Dachshund By Janice Jones |Last Updated June 13, 2019
Curious, loving, intelligent, and comical are adjectives to describe the Dachshund.
Still true to his nature, these dogs were bred to be excellent hunters, above and below ground and these traits are evident in their strong prey drive, their propensity to dig and their fierce devotion to the task at hand.
They are fun-loving and will keep you amused with their comical antics. While being a very sturdy breed, they are prone to problems with their long backs so precautions should be taken when carrying and holding them.
Jumping off the furniture can cause serious injury, so be prepared to install ramps or doggie steps.
A typical dachshund has a long body and short muscular legs. Being low to the ground allows them to burrow and maneuver through tunnels.
They come in two sizes, three coat types and a rainbow of colors, providing something for anyone who would love to share their home with these exceptional dogs. Their name comes from the German where they were first developed.
|Friendliness Towards Strangers|
|Good with Children|
|Good with Other Dogs|
|Good for First Time Owners|
|Ease of Training|
|Watch Dog Ability|
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If not socialized properly from an early age, these dogs can become suspicious of strangers; making them good from a watch dog perspective; not so good if you enjoy company.
Playful by nature, they seem to be able to make up the rules for any game they choose, changing the rules whenever it suits them. They can make great family dogs, but often will choose one person to bond with and own.
They are an extremely intelligent breed but because they are somewhat stubborn, they are not always easy to train. Persistence and patience will pay off and early socialization is a must.
The history of the breed goes back more than 500 years originating in Germany or so the story goes. There is some evidence, however that the origins of the breed go back much farther in history at least 1000 years to Egypt.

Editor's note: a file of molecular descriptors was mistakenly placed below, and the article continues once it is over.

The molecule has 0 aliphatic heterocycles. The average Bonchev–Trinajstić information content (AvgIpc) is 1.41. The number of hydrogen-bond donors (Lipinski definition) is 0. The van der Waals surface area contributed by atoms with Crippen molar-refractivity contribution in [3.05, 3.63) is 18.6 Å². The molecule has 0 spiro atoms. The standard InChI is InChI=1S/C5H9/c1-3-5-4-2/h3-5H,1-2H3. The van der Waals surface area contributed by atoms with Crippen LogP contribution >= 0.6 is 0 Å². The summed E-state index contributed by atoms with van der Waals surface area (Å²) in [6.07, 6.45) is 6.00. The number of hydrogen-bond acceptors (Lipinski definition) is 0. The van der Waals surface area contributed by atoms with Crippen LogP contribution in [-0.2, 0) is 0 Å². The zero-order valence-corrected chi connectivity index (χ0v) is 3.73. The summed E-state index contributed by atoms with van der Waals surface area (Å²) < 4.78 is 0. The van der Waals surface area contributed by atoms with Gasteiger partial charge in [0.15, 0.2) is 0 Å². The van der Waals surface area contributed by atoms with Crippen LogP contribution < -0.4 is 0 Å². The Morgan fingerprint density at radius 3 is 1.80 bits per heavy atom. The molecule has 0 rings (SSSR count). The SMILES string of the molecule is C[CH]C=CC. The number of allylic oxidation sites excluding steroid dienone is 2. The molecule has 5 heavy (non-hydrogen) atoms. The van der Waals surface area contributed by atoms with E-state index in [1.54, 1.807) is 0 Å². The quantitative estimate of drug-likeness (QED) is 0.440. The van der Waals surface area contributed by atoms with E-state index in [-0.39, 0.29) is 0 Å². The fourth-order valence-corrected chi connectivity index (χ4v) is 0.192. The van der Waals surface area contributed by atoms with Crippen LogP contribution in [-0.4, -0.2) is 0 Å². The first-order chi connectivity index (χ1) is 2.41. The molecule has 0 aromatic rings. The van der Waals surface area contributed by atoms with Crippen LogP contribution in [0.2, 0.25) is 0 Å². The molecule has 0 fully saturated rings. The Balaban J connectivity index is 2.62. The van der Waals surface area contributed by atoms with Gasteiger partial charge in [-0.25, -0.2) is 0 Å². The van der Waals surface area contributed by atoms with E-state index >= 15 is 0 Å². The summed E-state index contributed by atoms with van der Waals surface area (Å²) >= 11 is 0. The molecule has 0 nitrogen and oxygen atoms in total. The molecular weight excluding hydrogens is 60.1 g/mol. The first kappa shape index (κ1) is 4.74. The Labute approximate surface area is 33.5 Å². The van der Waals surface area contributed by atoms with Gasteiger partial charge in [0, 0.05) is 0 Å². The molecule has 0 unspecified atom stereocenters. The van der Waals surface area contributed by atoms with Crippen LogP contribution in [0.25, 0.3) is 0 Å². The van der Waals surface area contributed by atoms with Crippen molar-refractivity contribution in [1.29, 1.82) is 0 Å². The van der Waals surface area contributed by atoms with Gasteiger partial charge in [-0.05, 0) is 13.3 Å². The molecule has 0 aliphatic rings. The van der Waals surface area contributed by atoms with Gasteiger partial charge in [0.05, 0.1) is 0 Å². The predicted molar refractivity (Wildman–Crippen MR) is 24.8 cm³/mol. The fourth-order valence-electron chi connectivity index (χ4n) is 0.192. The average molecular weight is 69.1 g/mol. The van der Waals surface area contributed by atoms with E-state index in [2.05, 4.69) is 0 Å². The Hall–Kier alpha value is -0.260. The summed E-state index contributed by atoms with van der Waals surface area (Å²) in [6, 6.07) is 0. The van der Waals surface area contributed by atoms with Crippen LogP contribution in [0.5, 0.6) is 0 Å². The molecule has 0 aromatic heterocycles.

There have been dogs found depicted in tombs and drawings that resemble the breed during that era.
Most agree that the Germany was the country to develop the breed. First known as a Teckel, it was then renamed Dachshund from the German “Dachs” meaning badger and “Hund” meaning dog.
These dogs were developed to help rid farmers of badgers and other burrowing creatures and hunting these small animals is what the breed did best.
The doxie’s determination, excellent sense of smell and courage gave him a reputation for being an excellent hunter. The breed was and still is considered to be the only one that has the capability to hunt above and below the ground.
These dogs were trained and developed to not only hunt their prey, but kill it too. It’s almost comical to watch a dachshund attach a plastic toy and destroy it by tearing out the squeaker. Anything is fair game for a Dachsie, toilet paper roll, half dead insect, red laser beam!
The original German dachshunds were larger than the dachshunds we know today - averaging between 30 and 40 pounds.Breeders probably used a variety of dogs to create the modern day Dachshund including the Schweisshund, Dachsbracke, Basset Hounds and Beagles.
The original dachshunds were all smooth coated in a variety of colors. Later they were crossed with different types of spaniels to create the longhaired varieties that were especially popular for hunting water prey such as otters.
The wire-haired dachshund was the last to be developed, late in 19th century. There is some debate as to which dogs were used to create this new variety.
It has been suggested that the wire-haired dachshund was a cross between the smooth dachshund and various d terriers such as the Schnauzer, the Dandie Dinmont Terrier, the German Wirehaired Pointer, or the Scottish Terrier.
Beginning in the 1800s, dachshunds were bred in England for pet purposes and their size was slowly reduced by about 10 pounds. Eventually, an even smaller version - the miniature dachshund - was bred.
The earliest members of the breed came to the United States around 1870 to hunt rabbits with the first ones being registered by the AKC in 1885. The breed lost popularity during World War I due to its German origins, but began to gain acceptance two decades later.
They have been gaining popularity
ever since. In 2002 they were the fifth
most popular dog in America. In 2012,
the Dachshund’s popularity dropped to number 10, but still very
impressive. In 2016, he is ranked number 13 in popularity.
The descriptive words use most frequently for this breed include determined, stubborn, comical, brave, fearless, clever, and lively. Even though they belong to the hound group, their personality is strikingly terrier-like.
Unlike many breeds that have different varieties, the different hair coats found on the dachshund seem to bestow different personality quarks. This is likely due to the breeds that were used to create the various coat types.
All Dachsie are brave, but the wire-haired variety gets dubbed the clown. Being the most terrier-like, they seem to be the ones always in trouble.